If you read these posts day-by-day, it probably seems as if there are stretches where the recipes are quite similar. It’s true. It’s the way we eat. We pick up our produce from the CSA (Community Supported Agriculture), generally 7-8 items, all fresh, and we have to use it before next week’s pickup. That means, if we get a lot of dill (this week), we have a lot of recipes based on dill (such as today’s).
This recipe comes from team Brassica, located deep in the vast complex of Scratchin’ It central. We simply showed them what we had in the refrigerator, and, after a few hours of cogitating, we had our recipe. Now, you don’t really care about the behind the scenes machinations, so we’ll just say this is another recipe that you can’t find elsewhere (well, maybe not). Oh, we will point out that if you omit the pasta, you’ll have a nice side dish of cauliflower.
Only use fresh lemon juice. The stuff in the bottle tastes, well, terrible. If you don’t have dill, this would work with thyme, and it would probably work with dried dill or thyme, too. Naturally, you can use any neutral oil in place of olive oil. We just use olive oil for almost everything. We have no idea if one can buy preserved lemon, but we know it’s easy to make, and, if you’re interested in making naturally-fermented products, it’s a great place to start. We show you how, right here. Finally, we recommend using Barilla brand gemelli pasta. It’s the best shape, and we think it’s the best-tasting dried pasta around. (If Barilla decides that this honest and uncompensated plug for their pasta is worth a life-time supply of pasta, well, so much the better. Actually, all our recommendations are simply what we use and like. Nothing more. Ever.)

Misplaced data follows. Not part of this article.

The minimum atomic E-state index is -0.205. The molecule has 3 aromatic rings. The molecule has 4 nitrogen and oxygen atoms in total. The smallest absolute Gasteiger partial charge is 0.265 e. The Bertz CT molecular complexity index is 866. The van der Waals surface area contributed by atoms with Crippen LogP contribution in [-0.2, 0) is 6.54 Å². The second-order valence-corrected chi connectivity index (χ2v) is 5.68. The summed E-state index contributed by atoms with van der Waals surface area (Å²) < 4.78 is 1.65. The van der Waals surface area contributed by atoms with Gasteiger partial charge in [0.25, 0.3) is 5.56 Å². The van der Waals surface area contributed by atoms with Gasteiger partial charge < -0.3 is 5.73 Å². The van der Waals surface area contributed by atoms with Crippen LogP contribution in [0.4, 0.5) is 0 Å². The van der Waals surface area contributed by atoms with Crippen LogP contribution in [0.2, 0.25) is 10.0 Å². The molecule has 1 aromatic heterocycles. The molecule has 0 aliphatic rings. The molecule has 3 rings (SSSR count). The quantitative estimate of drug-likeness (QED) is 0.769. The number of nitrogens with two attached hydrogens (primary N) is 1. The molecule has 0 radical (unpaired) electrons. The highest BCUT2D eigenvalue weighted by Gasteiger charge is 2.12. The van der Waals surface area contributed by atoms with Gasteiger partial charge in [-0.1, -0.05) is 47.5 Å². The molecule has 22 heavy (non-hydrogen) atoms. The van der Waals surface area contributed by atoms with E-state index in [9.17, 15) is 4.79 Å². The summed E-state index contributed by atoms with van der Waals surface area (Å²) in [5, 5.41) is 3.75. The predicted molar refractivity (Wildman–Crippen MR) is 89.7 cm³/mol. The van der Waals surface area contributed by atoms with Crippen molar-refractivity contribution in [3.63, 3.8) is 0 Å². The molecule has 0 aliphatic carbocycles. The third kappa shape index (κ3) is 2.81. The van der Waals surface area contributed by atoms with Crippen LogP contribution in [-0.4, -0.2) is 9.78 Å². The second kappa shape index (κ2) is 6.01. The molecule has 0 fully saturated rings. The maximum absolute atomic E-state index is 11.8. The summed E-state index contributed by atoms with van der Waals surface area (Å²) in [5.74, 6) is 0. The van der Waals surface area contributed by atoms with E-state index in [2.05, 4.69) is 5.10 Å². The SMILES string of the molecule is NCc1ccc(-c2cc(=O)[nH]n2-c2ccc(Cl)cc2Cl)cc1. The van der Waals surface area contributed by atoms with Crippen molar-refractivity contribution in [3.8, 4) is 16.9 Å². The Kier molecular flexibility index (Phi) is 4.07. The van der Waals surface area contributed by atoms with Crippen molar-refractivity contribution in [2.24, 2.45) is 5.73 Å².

Procedure in detail:
Preheat oven to 400°F. Line a rimmed baking sheet with a piece of parchment for easy cleanup. As an aside, we never used to use parchment, then we bought a roll. It’s a miracle product for baking. We’ll never go without again.
Make marinade. In a large bowl, stir together the lemon juice (we used Meyer lemon juice because it’s the best, and we had Meyer lemons in the house), dill, garlic, salt, a couple grinds of pepper, and olive oil. You don’t have to try to emulsify the mixture; just a good stir to mix everything is fine.
Toss cauliflower. Add the cauliflower and toss to coat. You want to make sure that all the florets have a bit of lemon, oil, and dill on them, as that’s going to add the flavor.
Roast. Spread the cauliflower into a single layer on the prepared pan (or at least an even layer), and roast, stirring, say, every 15 minutes or so, until some of the florets have started to turn crispy and charred, about 45-60 minutes. As the cauliflower roasts, it’ll release a lot of moisture, so be careful when you open the oven, as steam will be released.
Cook pasta. When the cauliflower is nearly done, boil up the pasta according to the package directions. Drain thoroughly and divide among bowls.
Serve. Scoop the cauliflower on top, stir in if you wish — we didn’t — and top with grated cheese. Serve immediately, as cauliflower cools rapidly.
We were originally going to make a butter sauce to go with this, but we simply forgot. If you don’t forget, maybe you can make one and let us know how it turns out. We can say that we love roasted cauliflower. It turns slightly nutty, has a few crisp edges, and roasted with this marinade adds a bit of tartness that goes well with the saltiness of the Pecorino Romano. This is an easy four star recipe. Thanks, team Brassica!